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Literature and Philosophy in Modern European History StudyWhat material would you...

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lkruger10 | Student, Undergraduate | (Level 1) Adjunct Educator

Posted February 21, 2009 at 3:42 AM via web

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Literature and Philosophy in Modern European History Study

What material would you consider absolutely essential from the literary and philosophical fields to supplement a study of European history after roughly 1648 (for high school seniors and university undergraduates)?  Why?

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jilllessa | High School Teacher | (Level 2) Associate Educator

Posted February 21, 2009 at 7:52 AM (Answer #2)

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I teach in a classical school.  Our modern history students read at least excerpts from John Locke, Two Treatises of Government, and Edmund Burke, Reflections on the French Revolution.  We choose these two texts because we feel that we can use them to show the connection between the realm on intellectual history and the actual practise of politics.  These works help us understand the development of the American political system and the differences between both ideal and practice in the American and French Revolutions.  We will also be reading Marx and Darwin because of the effect their ideas have had on modern thought and life.   In the companion literature class, the students will read Dickens,  A Tale of Two Cities, Bronte, Jane Eyre, and Koestler, Darkness at Noon, which explore issues of of intellectual, religious, and political culture of their times.  I am still working on developing this course which is for High School Juniors and Seniors.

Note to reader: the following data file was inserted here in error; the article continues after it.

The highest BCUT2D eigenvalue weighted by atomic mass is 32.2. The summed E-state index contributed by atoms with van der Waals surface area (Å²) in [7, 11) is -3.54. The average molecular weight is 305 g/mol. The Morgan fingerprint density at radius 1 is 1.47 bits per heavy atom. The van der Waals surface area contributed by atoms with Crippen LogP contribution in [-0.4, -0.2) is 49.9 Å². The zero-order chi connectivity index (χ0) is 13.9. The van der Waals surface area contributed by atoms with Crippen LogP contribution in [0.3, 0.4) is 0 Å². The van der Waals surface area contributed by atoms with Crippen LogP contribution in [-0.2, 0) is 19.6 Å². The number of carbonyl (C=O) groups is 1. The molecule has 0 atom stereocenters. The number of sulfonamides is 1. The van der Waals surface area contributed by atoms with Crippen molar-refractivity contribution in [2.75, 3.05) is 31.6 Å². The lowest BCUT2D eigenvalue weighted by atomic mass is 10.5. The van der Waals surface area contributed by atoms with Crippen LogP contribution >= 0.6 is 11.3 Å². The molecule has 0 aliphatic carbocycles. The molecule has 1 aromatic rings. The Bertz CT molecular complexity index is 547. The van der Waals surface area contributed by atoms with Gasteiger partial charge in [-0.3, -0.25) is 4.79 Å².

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Ashley Kannan | Middle School Teacher | (Level 3) Distinguished Educator

Posted July 29, 2009 at 3:24 PM (Answer #3)

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If you are pursuing this in pure philosophical terms, I think reading the Descartes, Kant, Hegel, Marx, Nietszche sequence is critical.  In being able to trace the growth of political liberalism and its countervailing force which emerges into modernism and post modernism is extremely important.  This would also allow you to engage in a study of Heidegger, Sartre, and Foucault as well as Derrida.  This is heavy on the philosophical level, but being able to articulate the progression of modernism to realism to post modernism can prove to be liberating to students being exposed to intellectual history.  I think that in terms of science, Darwin, as the previous post suggested, is essential. Reading Freud's Civilization and Its Discontents, would also be extremely powerful to analyze from a philosophical point of view.  In terms of literature post 1648, you could do a study of how modern tragedy is the appropriation of the world in accordance to one's subjectivity.  This will give you the perfect literary counter punch to the philosophy.  Shelley's Frankenstein, Goethe's Faust, Flaubert's Madame Bovary, as well as Dostoyevsky's Notes from the Underground can examplify this theme in a lucid fashion.

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litteacher8 | Middle School Teacher | (Level 1) Distinguished Educator

Posted August 22, 2011 at 12:01 PM (Answer #4)

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For philosophy and literature, there is no substitute for Dickens. Dickens wrote about utilitarianism, capitalism, the legal system, social justice and just about every relevant issue to the 19th century. Don't forget about his nonfiction as well! He wrote articles and letters that will interest you.

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